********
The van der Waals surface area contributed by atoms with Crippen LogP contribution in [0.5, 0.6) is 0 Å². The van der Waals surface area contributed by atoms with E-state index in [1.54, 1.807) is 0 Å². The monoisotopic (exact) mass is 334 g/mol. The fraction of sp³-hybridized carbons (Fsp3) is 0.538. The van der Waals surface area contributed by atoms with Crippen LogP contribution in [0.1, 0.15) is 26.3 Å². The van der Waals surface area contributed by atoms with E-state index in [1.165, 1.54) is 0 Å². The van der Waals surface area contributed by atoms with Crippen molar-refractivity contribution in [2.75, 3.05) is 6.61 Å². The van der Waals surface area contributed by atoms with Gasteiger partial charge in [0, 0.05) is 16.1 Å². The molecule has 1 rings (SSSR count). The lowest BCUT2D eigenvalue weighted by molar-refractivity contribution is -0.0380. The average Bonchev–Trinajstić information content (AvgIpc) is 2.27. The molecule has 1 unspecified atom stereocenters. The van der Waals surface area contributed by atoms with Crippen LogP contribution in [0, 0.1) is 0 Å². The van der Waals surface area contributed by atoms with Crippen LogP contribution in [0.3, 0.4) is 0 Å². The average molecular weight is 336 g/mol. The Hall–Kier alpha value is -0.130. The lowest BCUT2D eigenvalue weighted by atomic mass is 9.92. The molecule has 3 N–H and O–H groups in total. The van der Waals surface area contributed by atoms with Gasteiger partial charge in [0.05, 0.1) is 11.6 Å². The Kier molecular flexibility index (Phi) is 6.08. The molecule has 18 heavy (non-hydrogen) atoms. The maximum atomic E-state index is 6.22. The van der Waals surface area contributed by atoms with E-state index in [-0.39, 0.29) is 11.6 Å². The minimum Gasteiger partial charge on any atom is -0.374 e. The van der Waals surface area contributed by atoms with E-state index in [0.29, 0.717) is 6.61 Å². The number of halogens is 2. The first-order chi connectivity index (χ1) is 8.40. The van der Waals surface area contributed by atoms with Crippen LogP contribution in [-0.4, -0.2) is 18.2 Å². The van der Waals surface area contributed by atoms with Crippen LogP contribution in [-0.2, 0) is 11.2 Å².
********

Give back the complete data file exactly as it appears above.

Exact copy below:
The van der Waals surface area contributed by atoms with Crippen LogP contribution in [0.5, 0.6) is 0 Å². The van der Waals surface area contributed by atoms with E-state index in [1.54, 1.807) is 0 Å². The monoisotopic (exact) mass is 334 g/mol. The fraction of sp³-hybridized carbons (Fsp3) is 0.538. The van der Waals surface area contributed by atoms with Crippen LogP contribution in [0.1, 0.15) is 26.3 Å². The van der Waals surface area contributed by atoms with E-state index in [1.165, 1.54) is 0 Å². The van der Waals surface area contributed by atoms with Crippen molar-refractivity contribution in [2.75, 3.05) is 6.61 Å². The van der Waals surface area contributed by atoms with Gasteiger partial charge in [0, 0.05) is 16.1 Å². The molecule has 1 rings (SSSR count). The lowest BCUT2D eigenvalue weighted by molar-refractivity contribution is -0.0380. The average Bonchev–Trinajstić information content (AvgIpc) is 2.27. The molecule has 1 unspecified atom stereocenters. The van der Waals surface area contributed by atoms with Crippen LogP contribution in [0, 0.1) is 0 Å². The van der Waals surface area contributed by atoms with Crippen LogP contribution in [0.3, 0.4) is 0 Å². The average molecular weight is 336 g/mol. The Hall–Kier alpha value is -0.130. The lowest BCUT2D eigenvalue weighted by atomic mass is 9.92. The molecule has 3 N–H and O–H groups in total. The van der Waals surface area contributed by atoms with Gasteiger partial charge in [0.05, 0.1) is 11.6 Å². The Kier molecular flexibility index (Phi) is 6.08. The molecule has 18 heavy (non-hydrogen) atoms. The maximum atomic E-state index is 6.22. The van der Waals surface area contributed by atoms with E-state index in [-0.39, 0.29) is 11.6 Å². The minimum Gasteiger partial charge on any atom is -0.374 e. The van der Waals surface area contributed by atoms with E-state index in [0.29, 0.717) is 6.61 Å². The number of halogens is 2. The first-order chi connectivity index (χ1) is 8.40. The van der Waals surface area contributed by atoms with Crippen LogP contribution in [-0.4, -0.2) is 18.2 Å². The van der Waals surface area contributed by atoms with Crippen LogP contribution in [-0.2, 0) is 11.2 Å².